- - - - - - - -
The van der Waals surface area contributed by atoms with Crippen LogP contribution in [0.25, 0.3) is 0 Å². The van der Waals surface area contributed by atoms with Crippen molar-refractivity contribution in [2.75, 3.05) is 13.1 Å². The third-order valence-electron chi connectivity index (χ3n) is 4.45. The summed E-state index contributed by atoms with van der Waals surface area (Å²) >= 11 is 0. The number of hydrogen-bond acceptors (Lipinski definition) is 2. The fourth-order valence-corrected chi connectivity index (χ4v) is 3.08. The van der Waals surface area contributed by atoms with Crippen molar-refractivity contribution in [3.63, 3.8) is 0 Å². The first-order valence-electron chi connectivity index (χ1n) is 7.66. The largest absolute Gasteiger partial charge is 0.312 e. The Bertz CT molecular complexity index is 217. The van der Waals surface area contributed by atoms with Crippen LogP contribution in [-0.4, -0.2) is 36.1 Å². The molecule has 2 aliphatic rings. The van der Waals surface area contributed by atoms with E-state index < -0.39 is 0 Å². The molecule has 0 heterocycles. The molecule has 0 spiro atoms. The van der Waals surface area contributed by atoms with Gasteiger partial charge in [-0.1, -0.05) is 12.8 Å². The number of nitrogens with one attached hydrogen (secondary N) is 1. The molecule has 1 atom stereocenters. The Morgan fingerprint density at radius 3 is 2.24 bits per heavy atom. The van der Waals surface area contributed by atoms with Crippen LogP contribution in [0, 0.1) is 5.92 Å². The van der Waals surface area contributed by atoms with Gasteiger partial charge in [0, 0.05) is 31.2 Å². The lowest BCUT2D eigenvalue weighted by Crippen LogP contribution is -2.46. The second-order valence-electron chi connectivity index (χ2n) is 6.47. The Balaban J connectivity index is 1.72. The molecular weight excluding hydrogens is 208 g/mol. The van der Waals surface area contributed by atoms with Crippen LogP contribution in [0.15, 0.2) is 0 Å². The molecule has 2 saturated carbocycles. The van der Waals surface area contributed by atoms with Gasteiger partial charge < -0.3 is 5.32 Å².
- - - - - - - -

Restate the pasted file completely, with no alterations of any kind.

The van der Waals surface area contributed by atoms with Crippen LogP contribution in [0.25, 0.3) is 0 Å². The van der Waals surface area contributed by atoms with Crippen molar-refractivity contribution in [2.75, 3.05) is 13.1 Å². The third-order valence-electron chi connectivity index (χ3n) is 4.45. The summed E-state index contributed by atoms with van der Waals surface area (Å²) >= 11 is 0. The number of hydrogen-bond acceptors (Lipinski definition) is 2. The fourth-order valence-corrected chi connectivity index (χ4v) is 3.08. The van der Waals surface area contributed by atoms with Crippen molar-refractivity contribution in [3.63, 3.8) is 0 Å². The first-order valence-electron chi connectivity index (χ1n) is 7.66. The largest absolute Gasteiger partial charge is 0.312 e. The Bertz CT molecular complexity index is 217. The van der Waals surface area contributed by atoms with Crippen LogP contribution in [-0.4, -0.2) is 36.1 Å². The molecule has 2 aliphatic rings. The van der Waals surface area contributed by atoms with E-state index < -0.39 is 0 Å². The molecule has 0 heterocycles. The molecule has 0 spiro atoms. The van der Waals surface area contributed by atoms with Gasteiger partial charge in [-0.1, -0.05) is 12.8 Å². The number of nitrogens with one attached hydrogen (secondary N) is 1. The molecule has 1 atom stereocenters. The Morgan fingerprint density at radius 3 is 2.24 bits per heavy atom. The van der Waals surface area contributed by atoms with Crippen LogP contribution in [0, 0.1) is 5.92 Å². The van der Waals surface area contributed by atoms with Gasteiger partial charge in [0, 0.05) is 31.2 Å². The lowest BCUT2D eigenvalue weighted by Crippen LogP contribution is -2.46. The second-order valence-electron chi connectivity index (χ2n) is 6.47. The Balaban J connectivity index is 1.72. The molecular weight excluding hydrogens is 208 g/mol. The van der Waals surface area contributed by atoms with Crippen LogP contribution in [0.15, 0.2) is 0 Å². The molecule has 2 saturated carbocycles. The van der Waals surface area contributed by atoms with Gasteiger partial charge < -0.3 is 5.32 Å².